Is Kenya finally winning the battle to end mother to child HIV/Aids transmission?
Health programmes integrating services for the prevention of mother-to-child transmission (PMTCT) of HIV into regular maternal, newborn and child health (MNCH) clinics, rather than operating PMTCT services as stand alone programmes, are showing positive results in Kenya, experts say.
In Western Kenya’s rural district of Ndhiwa, where 17 out of 26 health facilities started to integrate PMTCT and MNCH in May 2010, mother-to-child HIV transmission has dropped from 11 per cent to under four per cent.
Traditionally, Kenya’s public hospitals have managed HIV cases through Comprehensive Care Centres (CCC); women diagnosed with HIV in the regular MNCH clinics were referred to and then handled separately by the CCC.
“In 2010, transmission rates here were high because mothers were dropping out of the comprehensive care centres.
Many were either finding it too stigmatising or were just bogged down by having to seek services at different points within a single health facility.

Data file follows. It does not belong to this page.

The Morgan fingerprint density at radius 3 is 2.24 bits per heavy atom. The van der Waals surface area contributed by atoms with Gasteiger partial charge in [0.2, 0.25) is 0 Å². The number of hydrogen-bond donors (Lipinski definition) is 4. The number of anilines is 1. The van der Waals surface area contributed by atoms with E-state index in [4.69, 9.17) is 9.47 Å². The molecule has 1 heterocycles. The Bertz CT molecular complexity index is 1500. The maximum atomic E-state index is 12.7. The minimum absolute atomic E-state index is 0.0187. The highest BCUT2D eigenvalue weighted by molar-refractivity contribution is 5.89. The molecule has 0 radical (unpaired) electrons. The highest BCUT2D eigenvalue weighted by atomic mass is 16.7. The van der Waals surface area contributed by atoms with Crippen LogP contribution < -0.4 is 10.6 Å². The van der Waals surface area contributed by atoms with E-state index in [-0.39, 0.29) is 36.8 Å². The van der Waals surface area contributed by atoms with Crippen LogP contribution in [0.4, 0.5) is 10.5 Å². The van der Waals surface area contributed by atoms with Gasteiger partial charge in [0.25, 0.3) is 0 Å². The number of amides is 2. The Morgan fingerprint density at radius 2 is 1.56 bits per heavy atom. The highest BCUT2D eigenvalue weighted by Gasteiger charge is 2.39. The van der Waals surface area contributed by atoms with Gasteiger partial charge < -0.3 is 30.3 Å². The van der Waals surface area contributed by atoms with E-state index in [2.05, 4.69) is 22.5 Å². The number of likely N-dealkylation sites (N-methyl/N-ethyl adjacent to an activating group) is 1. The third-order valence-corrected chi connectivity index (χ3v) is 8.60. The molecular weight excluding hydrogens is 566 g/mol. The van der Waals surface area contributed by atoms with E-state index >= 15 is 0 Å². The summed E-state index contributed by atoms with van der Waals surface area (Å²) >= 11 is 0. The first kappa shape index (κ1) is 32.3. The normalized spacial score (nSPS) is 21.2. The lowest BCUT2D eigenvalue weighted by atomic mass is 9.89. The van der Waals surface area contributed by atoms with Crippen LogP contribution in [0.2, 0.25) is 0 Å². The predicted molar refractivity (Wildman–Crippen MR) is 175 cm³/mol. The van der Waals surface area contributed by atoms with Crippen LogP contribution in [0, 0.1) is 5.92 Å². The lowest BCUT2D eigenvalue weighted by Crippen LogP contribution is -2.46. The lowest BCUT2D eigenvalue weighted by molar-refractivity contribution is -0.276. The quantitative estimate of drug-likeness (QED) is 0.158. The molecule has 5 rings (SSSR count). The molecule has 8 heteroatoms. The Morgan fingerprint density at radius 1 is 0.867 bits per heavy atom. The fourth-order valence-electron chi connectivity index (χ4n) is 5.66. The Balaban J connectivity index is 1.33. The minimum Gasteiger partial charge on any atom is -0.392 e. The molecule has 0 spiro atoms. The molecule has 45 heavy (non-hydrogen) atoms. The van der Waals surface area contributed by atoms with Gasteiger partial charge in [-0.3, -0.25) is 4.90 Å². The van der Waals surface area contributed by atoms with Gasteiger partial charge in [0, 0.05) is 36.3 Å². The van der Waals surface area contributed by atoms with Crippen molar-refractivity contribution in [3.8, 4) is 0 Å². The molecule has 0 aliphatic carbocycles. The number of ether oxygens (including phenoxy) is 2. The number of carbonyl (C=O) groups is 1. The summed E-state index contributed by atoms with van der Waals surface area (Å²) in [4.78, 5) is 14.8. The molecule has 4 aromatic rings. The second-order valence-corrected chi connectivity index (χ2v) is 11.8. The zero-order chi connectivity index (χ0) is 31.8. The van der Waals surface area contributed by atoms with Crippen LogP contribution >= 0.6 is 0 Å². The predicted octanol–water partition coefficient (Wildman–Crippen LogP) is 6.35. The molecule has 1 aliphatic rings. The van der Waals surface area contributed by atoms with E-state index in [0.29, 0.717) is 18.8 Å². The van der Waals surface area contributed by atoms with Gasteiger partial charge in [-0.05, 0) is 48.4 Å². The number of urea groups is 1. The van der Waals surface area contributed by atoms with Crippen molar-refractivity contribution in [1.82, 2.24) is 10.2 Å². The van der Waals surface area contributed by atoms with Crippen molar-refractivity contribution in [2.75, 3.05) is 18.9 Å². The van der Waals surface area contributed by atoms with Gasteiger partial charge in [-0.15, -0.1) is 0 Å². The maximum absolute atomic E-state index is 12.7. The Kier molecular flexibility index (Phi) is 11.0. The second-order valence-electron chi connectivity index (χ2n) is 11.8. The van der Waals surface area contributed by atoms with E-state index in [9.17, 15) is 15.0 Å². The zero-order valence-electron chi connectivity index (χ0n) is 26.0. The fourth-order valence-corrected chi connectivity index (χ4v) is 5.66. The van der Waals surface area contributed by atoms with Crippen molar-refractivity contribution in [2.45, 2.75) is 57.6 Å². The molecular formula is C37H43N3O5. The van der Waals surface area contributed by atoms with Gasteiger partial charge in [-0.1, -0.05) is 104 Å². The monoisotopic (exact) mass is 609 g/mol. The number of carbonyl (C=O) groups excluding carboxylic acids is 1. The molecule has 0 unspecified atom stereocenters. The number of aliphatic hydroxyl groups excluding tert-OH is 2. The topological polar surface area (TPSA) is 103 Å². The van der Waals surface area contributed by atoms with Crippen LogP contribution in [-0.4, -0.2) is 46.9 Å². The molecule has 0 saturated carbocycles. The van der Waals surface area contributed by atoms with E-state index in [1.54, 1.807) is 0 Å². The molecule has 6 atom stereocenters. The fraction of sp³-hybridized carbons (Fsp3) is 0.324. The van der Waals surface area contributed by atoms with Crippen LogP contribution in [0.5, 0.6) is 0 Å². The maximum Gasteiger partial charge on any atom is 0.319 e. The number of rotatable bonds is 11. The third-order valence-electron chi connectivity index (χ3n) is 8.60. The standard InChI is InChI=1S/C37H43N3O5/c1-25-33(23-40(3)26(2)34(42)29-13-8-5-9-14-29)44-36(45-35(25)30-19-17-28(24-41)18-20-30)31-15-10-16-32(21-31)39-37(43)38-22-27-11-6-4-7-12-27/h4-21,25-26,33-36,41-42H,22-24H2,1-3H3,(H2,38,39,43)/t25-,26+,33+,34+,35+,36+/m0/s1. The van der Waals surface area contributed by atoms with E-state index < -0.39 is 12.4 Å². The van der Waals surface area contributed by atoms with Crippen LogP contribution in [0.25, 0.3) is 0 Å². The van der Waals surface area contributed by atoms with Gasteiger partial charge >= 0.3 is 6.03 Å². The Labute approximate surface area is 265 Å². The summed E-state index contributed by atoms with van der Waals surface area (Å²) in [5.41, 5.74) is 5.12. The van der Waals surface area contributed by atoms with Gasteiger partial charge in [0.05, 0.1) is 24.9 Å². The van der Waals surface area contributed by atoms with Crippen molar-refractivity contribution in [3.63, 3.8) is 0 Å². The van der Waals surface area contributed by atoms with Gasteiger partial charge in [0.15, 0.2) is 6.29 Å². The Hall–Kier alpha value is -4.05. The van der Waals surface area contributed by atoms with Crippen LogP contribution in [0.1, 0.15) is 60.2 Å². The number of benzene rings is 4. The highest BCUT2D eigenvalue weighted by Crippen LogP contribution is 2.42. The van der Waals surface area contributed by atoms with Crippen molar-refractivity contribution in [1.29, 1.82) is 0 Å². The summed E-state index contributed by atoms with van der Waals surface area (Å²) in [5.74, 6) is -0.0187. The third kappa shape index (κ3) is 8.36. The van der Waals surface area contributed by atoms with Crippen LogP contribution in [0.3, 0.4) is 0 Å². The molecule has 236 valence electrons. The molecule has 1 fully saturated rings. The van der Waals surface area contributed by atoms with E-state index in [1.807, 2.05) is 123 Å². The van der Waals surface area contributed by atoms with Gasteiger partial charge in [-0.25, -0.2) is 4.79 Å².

As a result, children who would have been helped through an efficient system simply got infected with HIV or failed to get treatment,” said Justus Ojwang, Ndhiwa district Aids and sexually transmitted infections co-ordinator.
“One of the ways to ensure that mother-to-child transmission can be eliminated is to have mothers come to health facilities both before and after delivery. But when you have a PMTCT programme that is isolated, many mothers tend to shun health facilities,” he added.
The government is now moving towards the integration of HIV and other public health services, part of efforts to strengthen the overall health system.